• Percolator – Our favorite way to make coffee over the campfire is to cook it the cowboy way, with coffee grains added right into the water. A percolator gives options for making your morning brew.
  • Tea kettle – Ok, so we don’t actually have a tea kettle; we just use a pan for boiling water. But I’m thinking we definitely need this.
  • Insulated Mugs – Insulated will protect your fingers. Go with insulated.

SERVE WARE

Of course, we can’t eat without all the little things we take for granted at home. Things like…

MORE CAMPING COOKING ACCESSORIES

camping cooking equipment, including camp stove, cast iron skillet, and camp stove toaster with bread toasting

CLEAN UP SUPPLIES

When you’re camping, there’s not a ton of mess to clean up, but you still have dishes. Dishes will always be there, no matter what.

And sometimes you have a bit to clean up from raw eggs or meat. So, it’s a good idea to keep a few things in your clean up kit.

Also, don’t forget to pack a first aid kit, a must have for any camping trip.

BIGGER CAMPING COOKING EQUIPMENT

In our early days, we relied on a small table that folded out the back of our old Honda. It was super small, but it helped a lot by giving us extra space to prep food.

With overlanding and dispersed camping, you don’t usually have any of the perks of campground camping, like a picnic table or a grill. You’re lucky if you have a stump, and sometimes you have to improvise.

Outfitting your kitchen is a necessary improvisation for camping with a family. Just a few items we recommend…

man cooking chicken fajitas outdoors on camp stove on camping kitchen table

Coleman Pack-Away Deluxe Kitchen

We bought this back when we first got our rooftop tent. While we don’t necessarily use the sink part, we use the table more as a prep area and place to hold our cookstove and set things like plates, condiments, and utensils when we’re making breakfast or dinner.

This table has come in handy more times than I can count. 

Cons: It’s pretty heavy (and a little bulky). But it works for what we need.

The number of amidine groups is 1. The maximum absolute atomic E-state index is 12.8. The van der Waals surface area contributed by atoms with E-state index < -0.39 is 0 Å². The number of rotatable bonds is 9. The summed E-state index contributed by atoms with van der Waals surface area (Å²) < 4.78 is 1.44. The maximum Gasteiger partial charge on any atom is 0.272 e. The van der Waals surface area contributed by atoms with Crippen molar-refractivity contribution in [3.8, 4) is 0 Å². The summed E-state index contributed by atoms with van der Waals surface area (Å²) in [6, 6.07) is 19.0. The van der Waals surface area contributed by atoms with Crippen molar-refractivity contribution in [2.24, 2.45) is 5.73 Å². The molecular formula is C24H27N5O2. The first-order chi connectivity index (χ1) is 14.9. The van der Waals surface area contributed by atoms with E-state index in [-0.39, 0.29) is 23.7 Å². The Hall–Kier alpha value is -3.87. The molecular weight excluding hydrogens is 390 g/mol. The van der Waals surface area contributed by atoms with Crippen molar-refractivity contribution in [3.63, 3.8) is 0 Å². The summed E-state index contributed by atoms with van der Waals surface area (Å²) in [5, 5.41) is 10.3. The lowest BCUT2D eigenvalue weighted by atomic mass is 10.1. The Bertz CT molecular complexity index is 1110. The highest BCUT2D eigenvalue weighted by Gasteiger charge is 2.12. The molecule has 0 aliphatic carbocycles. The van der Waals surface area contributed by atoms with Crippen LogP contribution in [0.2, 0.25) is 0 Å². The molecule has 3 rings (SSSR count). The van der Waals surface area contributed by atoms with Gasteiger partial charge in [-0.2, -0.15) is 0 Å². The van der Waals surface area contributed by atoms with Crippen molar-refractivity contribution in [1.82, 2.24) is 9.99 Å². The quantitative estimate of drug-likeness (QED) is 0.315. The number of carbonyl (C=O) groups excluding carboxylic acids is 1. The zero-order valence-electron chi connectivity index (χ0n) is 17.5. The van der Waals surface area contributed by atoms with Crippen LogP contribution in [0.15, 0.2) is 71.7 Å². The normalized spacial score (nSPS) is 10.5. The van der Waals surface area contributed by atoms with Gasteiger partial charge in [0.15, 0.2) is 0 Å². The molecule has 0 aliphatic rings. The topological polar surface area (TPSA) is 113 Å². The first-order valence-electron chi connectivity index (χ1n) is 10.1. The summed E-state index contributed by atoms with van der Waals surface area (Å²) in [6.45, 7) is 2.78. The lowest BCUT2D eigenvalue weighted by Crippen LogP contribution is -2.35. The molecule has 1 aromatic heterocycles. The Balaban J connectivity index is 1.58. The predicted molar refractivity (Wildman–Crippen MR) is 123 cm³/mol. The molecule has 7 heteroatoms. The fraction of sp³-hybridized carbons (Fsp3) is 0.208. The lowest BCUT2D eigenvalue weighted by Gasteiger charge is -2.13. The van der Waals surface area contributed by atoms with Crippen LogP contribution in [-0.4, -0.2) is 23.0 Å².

Coleman 2 Burner Stove

Sometimes we cook over a campfire, if we’re allowed to have one. But there have been many times when we’re not allowed to have a fire (when there’s a burn ban in the area we’re exploring). We use the heck out of our stove.

Over the Fire Grill or Tripod Grill

We love using our semi-homemade tripod grill, but since ours is homemade, it does have a bigger grill on it. A grill like this works really well for cooking just about anything you want to cook over the fire.

making coffee over campfire on tripod grill, campfire cooking

Portable Charcoal Grill

Sometimes we take our grill along, and other times we leave it at home. It’s definitely nice to have with us when we’re craving a nice juicy burger and don’t want to spend the money to eat out.

Propane Lantern

We use a Coleman Distribution Tree with an extension hose for ours, and it lights up our whole campsite, plus saves so much money.

Take my advice. There are times you will roll into a campsite after dark, your whole family is hungry, and you’ve got to cook a meal. Invest in a lantern or two.

WHAT TO READ NEXT…

cast iron pan with s'mores dip and forks on stump, camping food

WHO’S READY TO GO CAMPING? (RAISES HAND)

After writing this post, I’m ready to hit the road and go camping. Just writing about it gets me excited for our next trip.

Are you feeling a little more prepared to organize your own portable kitchen? What did I leave off the camping cooking gear list that you would add?

If you have any questions about our setup or any of the cooking gear we’ve mentioned, don’t hesitate to leave a comment or feel free to email me at mel@adventuresofmel.com. We love sharing tips and tricks we’ve learned along the way, and we love to talk about taking your family camping. Happy camping!

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Camping kitchen essentials - the ultimate guide